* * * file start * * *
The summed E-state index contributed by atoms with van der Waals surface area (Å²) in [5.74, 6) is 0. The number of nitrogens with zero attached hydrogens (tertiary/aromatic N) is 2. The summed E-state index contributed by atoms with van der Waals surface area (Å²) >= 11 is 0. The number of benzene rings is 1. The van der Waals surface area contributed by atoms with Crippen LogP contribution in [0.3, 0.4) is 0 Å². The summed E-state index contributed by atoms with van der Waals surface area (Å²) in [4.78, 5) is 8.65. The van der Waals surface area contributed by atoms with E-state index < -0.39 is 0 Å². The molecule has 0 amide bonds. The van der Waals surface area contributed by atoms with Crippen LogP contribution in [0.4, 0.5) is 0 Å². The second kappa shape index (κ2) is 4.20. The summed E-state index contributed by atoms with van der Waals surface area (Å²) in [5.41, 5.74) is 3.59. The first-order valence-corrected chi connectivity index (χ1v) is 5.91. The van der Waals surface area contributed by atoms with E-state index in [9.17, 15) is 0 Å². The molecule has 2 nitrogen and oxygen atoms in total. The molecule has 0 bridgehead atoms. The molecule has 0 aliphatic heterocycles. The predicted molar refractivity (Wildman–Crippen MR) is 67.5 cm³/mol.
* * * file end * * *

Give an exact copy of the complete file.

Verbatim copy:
The summed E-state index contributed by atoms with van der Waals surface area (Å²) in [5.74, 6) is 0. The number of nitrogens with zero attached hydrogens (tertiary/aromatic N) is 2. The summed E-state index contributed by atoms with van der Waals surface area (Å²) >= 11 is 0. The number of benzene rings is 1. The van der Waals surface area contributed by atoms with Crippen LogP contribution in [0.3, 0.4) is 0 Å². The summed E-state index contributed by atoms with van der Waals surface area (Å²) in [4.78, 5) is 8.65. The van der Waals surface area contributed by atoms with E-state index < -0.39 is 0 Å². The molecule has 0 amide bonds. The van der Waals surface area contributed by atoms with Crippen LogP contribution in [0.4, 0.5) is 0 Å². The second kappa shape index (κ2) is 4.20. The summed E-state index contributed by atoms with van der Waals surface area (Å²) in [5.41, 5.74) is 3.59. The first-order valence-corrected chi connectivity index (χ1v) is 5.91. The van der Waals surface area contributed by atoms with E-state index in [9.17, 15) is 0 Å². The molecule has 2 nitrogen and oxygen atoms in total. The molecule has 0 bridgehead atoms. The molecule has 0 aliphatic heterocycles. The predicted molar refractivity (Wildman–Crippen MR) is 67.5 cm³/mol.